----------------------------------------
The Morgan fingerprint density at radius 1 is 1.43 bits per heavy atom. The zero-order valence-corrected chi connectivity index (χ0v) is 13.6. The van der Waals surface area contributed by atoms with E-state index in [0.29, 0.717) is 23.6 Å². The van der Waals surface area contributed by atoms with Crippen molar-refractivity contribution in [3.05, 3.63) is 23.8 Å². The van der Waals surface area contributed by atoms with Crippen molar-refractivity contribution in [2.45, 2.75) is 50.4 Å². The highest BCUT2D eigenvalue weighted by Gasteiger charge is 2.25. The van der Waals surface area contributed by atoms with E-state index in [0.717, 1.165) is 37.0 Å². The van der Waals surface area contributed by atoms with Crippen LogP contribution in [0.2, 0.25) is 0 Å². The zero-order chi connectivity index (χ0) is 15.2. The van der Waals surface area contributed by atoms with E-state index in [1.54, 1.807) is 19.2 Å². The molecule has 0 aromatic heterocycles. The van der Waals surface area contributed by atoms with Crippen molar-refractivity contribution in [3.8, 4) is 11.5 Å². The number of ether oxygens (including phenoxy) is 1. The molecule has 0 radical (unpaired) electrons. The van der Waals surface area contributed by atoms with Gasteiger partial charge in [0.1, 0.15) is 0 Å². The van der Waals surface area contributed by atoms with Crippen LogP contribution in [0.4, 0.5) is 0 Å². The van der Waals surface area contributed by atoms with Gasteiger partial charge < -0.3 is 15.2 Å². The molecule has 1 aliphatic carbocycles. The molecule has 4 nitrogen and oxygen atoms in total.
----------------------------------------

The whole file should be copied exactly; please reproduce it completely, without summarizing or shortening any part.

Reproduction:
The Morgan fingerprint density at radius 1 is 1.43 bits per heavy atom. The zero-order valence-corrected chi connectivity index (χ0v) is 13.6. The van der Waals surface area contributed by atoms with E-state index in [0.29, 0.717) is 23.6 Å². The van der Waals surface area contributed by atoms with Crippen molar-refractivity contribution in [3.05, 3.63) is 23.8 Å². The van der Waals surface area contributed by atoms with Crippen molar-refractivity contribution in [2.45, 2.75) is 50.4 Å². The highest BCUT2D eigenvalue weighted by Gasteiger charge is 2.25. The van der Waals surface area contributed by atoms with E-state index in [0.717, 1.165) is 37.0 Å². The van der Waals surface area contributed by atoms with Crippen LogP contribution in [0.2, 0.25) is 0 Å². The zero-order chi connectivity index (χ0) is 15.2. The van der Waals surface area contributed by atoms with E-state index in [1.54, 1.807) is 19.2 Å². The molecule has 0 aromatic heterocycles. The van der Waals surface area contributed by atoms with Crippen molar-refractivity contribution in [3.8, 4) is 11.5 Å². The number of ether oxygens (including phenoxy) is 1. The molecule has 0 radical (unpaired) electrons. The van der Waals surface area contributed by atoms with Gasteiger partial charge in [0.1, 0.15) is 0 Å². The van der Waals surface area contributed by atoms with Crippen LogP contribution in [0.4, 0.5) is 0 Å². The van der Waals surface area contributed by atoms with Gasteiger partial charge < -0.3 is 15.2 Å². The molecule has 1 aliphatic carbocycles. The molecule has 4 nitrogen and oxygen atoms in total.